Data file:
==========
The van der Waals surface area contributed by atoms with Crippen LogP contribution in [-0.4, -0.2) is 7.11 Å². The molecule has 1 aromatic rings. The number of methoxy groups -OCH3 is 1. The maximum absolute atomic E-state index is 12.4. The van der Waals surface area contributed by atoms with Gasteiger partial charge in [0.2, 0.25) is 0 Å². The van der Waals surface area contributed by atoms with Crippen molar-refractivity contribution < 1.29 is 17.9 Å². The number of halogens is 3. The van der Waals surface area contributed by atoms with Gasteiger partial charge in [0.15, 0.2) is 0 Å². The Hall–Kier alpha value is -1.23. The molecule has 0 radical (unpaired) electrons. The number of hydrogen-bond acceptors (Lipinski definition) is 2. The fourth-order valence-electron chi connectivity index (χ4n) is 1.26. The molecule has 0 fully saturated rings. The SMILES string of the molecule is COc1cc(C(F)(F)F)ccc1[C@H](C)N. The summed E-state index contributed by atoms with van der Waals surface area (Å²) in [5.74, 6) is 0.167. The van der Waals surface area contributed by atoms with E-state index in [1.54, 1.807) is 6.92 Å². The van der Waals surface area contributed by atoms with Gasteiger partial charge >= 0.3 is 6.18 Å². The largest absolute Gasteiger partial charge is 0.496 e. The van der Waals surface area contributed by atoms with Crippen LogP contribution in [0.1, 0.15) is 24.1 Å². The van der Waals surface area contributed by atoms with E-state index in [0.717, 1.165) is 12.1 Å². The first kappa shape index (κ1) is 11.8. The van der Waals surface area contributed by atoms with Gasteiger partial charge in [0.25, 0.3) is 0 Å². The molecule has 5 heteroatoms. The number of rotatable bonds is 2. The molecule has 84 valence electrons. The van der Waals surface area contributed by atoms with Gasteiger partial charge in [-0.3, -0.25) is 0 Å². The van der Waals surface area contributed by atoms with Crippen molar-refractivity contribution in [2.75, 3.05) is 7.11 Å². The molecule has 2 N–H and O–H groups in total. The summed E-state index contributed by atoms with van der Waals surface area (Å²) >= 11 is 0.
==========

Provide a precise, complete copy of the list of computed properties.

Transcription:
The van der Waals surface area contributed by atoms with Crippen LogP contribution in [-0.4, -0.2) is 7.11 Å². The molecule has 1 aromatic rings. The number of methoxy groups -OCH3 is 1. The maximum absolute atomic E-state index is 12.4. The van der Waals surface area contributed by atoms with Gasteiger partial charge in [0.2, 0.25) is 0 Å². The van der Waals surface area contributed by atoms with Crippen molar-refractivity contribution < 1.29 is 17.9 Å². The number of halogens is 3. The van der Waals surface area contributed by atoms with Gasteiger partial charge in [0.15, 0.2) is 0 Å². The Hall–Kier alpha value is -1.23. The molecule has 0 radical (unpaired) electrons. The number of hydrogen-bond acceptors (Lipinski definition) is 2. The fourth-order valence-electron chi connectivity index (χ4n) is 1.26. The molecule has 0 fully saturated rings. The SMILES string of the molecule is COc1cc(C(F)(F)F)ccc1[C@H](C)N. The summed E-state index contributed by atoms with van der Waals surface area (Å²) in [5.74, 6) is 0.167. The van der Waals surface area contributed by atoms with E-state index in [1.54, 1.807) is 6.92 Å². The van der Waals surface area contributed by atoms with Gasteiger partial charge >= 0.3 is 6.18 Å². The largest absolute Gasteiger partial charge is 0.496 e. The van der Waals surface area contributed by atoms with Crippen LogP contribution in [0.1, 0.15) is 24.1 Å². The van der Waals surface area contributed by atoms with E-state index in [0.717, 1.165) is 12.1 Å². The first kappa shape index (κ1) is 11.8. The van der Waals surface area contributed by atoms with Gasteiger partial charge in [0.25, 0.3) is 0 Å². The molecule has 5 heteroatoms. The number of rotatable bonds is 2. The molecule has 84 valence electrons. The van der Waals surface area contributed by atoms with Gasteiger partial charge in [-0.3, -0.25) is 0 Å². The van der Waals surface area contributed by atoms with Crippen molar-refractivity contribution in [2.75, 3.05) is 7.11 Å². The molecule has 2 N–H and O–H groups in total. The summed E-state index contributed by atoms with van der Waals surface area (Å²) >= 11 is 0.